Timber exterior wall cladding, internal and external stair cases which appear to float, interior walls lined in plywood displaying intricate and interesting grains, buildings placed on landscapes planted in native shrubs, bush and trees -- these are some of the prominent features of New Zealand's best residential architecture.

But do we have a distinctive style of New Zealand architecture yet? A house we can point to, recognise the style and say 'oh, that's so New Zealand' and claim it for our own? Say smugly, 'well, there's nothing like that anywhere else in the world, is there'?

One body of work encapsulates the trends in design perhaps more than anything else which has emerged. Yet one of the pair involved believes there is no individual style of architecture yet that we can call unique and different from everywhere else in the world.

We're too global in our thinking for that, it seems.

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One of the country's top architectural writers, John Walsh of the NZ Institute of Architects, has repeatedly collaborated with top architectural photographer, Patrick Reynolds, who for many years has captured images of award-winning places for the institute and other clients.

The two have now produced a substantial body of work: New New Zealand Houses came out in 2007, followed in 2012 by Big House, Small House and just lately City House Country House in October.

None of these books are light in any sense of the word. None are easily handled or flipped-through but instead are serious coffee-table door-stopper hard-backs, more than 300 pages, many pages sporting full-colour plates, detailed designs, thousands of words presented on projects, sometimes with an original hand-drawn sketch showing the beginning concept.

Each book presents extensive information about stand-out projects, ranging from the intensely urban to the spectacularly remote -- inner-city apartments to rural retreats and holiday hideaways.

The three books show how New Zealand architects are responding to the landscape and their briefs, how a growing diversity of styles is being created to result in an arguably indigenous architecture.

Here is what their publisher, Penguin Random House New Zealand, said of their second book in the series: "Walsh and Reynolds have track records as New Zealand's preeminent architectural writer and photographer respectively. This time they are joined by a team of eminently well-qualified contributing writers who, under John Walsh's editorial supervision, bring together a very significant survey of residential architecture endeavour in recent years. Thoughtfully written, beautifully photographed and handsomely produced, this massive book is unrivalled. Complete with plans, and enormously comprehensive, it is both a celebration and a sourcebook of New Zealand's best architectural work."

Tom's House by Anne Marie Chin. A winner in the 2016 New Zealand Architecture Awards. Photo / David Straight
Tom's House by Anne Marie Chin. A winner in the 2016 New Zealand Architecture Awards. Photo / David Straight

Will another book emerge?

"That's not decided," confessed Reynolds to the Herald.

One can only hope.

"Those three books have the same idea -- a survey of recent practice. But John and I also did Home Work together, also published by Random, published in 2010. Home Work was a different idea from the other three, it was based on only architects' own houses. I also did a book with Pip Cheshire on baches and that was Architecture Uncooked in 2008," Reynolds says.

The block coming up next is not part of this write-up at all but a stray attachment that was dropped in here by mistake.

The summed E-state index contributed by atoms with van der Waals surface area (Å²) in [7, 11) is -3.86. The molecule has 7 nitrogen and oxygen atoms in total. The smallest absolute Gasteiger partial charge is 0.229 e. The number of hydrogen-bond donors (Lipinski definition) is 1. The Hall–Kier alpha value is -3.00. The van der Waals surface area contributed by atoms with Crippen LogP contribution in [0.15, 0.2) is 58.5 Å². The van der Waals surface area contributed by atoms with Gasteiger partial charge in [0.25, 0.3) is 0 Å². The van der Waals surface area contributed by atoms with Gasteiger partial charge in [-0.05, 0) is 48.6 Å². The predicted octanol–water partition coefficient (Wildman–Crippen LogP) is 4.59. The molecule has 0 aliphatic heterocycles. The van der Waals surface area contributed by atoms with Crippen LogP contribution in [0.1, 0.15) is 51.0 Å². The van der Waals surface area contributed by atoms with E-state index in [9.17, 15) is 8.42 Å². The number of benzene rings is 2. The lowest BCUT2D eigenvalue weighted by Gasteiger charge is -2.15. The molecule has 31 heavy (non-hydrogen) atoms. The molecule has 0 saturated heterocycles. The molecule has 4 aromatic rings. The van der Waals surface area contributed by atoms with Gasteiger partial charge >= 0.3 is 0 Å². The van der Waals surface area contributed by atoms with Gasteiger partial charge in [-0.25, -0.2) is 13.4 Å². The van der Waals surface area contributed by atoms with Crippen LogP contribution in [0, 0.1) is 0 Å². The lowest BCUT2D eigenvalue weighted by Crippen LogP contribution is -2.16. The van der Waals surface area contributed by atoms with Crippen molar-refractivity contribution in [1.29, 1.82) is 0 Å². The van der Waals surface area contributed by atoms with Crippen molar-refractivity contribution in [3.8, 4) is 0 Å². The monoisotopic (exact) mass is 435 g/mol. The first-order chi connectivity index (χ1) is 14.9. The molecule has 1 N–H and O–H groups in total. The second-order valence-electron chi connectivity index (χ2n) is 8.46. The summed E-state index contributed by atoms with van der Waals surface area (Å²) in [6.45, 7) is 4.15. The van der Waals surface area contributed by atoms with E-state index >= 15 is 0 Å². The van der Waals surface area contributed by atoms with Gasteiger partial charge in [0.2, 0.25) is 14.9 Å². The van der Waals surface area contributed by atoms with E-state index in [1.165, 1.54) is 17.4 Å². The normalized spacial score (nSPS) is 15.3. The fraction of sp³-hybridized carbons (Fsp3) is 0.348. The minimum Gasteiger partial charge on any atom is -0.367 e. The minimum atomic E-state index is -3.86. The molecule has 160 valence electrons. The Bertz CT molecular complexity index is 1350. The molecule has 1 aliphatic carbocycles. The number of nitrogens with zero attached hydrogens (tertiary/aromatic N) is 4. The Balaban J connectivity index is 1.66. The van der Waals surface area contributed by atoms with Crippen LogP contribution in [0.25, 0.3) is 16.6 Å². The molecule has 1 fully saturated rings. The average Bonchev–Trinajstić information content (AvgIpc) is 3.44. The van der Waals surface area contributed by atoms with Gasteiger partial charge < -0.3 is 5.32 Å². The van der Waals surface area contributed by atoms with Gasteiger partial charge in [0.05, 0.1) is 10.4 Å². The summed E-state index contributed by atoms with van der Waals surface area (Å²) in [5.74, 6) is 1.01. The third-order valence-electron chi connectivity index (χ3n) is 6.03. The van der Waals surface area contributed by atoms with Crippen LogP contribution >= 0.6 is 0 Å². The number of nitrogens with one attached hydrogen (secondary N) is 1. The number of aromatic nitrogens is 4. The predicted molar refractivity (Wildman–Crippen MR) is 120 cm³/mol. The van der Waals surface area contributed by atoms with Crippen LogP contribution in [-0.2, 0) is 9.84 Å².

His work has also appeared in many other publications, most notably two other architectural volumes from last decade: first Villa, then Bungalow.

Internationally, photographs in such large architectural books are not usually done by one photographer, so Reynolds' work stands out as being unusual.

Each of the books displays an entirely different trend, he says of the three-book series with Walsh.

"The first one was before the global financial crisis and it is full of big pavilions with sliding glass doors. Afterwards, hence the titles of the following two, it got much more diverse," he said. "There were really good small projects as well as big ones. Also, the location now has altered because there's much more interest in city living. It's not just vast piles on previously unruined bits of countryside."

Photographer Patrick Reynolds. Photo / Dean Purcell.
Photographer Patrick Reynolds. Photo / Dean Purcell.

Reynolds says the key thing about global architectural practice is that New Zealand architects don't necessarily have one distinctive recognisable style or design.

You can't say 'oh, that's so New Zealand' when it comes to a building, he believes.

"John and I agree that we hesitate to claim there is a New Zealand architectural style yet to emerge. We look offshore, as we always have. People searching for a nationalism -- they'll struggle for it. But there is one part of architecture that we have world standard practice in and that is domestic architecture," Reynolds says. "We build our homes really well. Our architects don't get an enormous amount of practice at tower blocks and factories but they do get to build houses and particularly detached houses to a scale and variety that is unusual in practices globally.

"If you're an architect in London, you never to get to build a new building. You get to fiddle with Georgian ones."

New Zealand residential architectural practice stands out internationally from that aspect, he believes.

Asked what response he has to people who say they like old architecture and designs from the past, he's philosophical.

"Fair enough, you like what you like. But the best way to make sure we have a great architectural heritage is to build really good contemporary buildings and they'll become future heritage."

Favourite house? "Like trying to choose a favourite child. Not really. I appreciate different things in lots of completely different ones."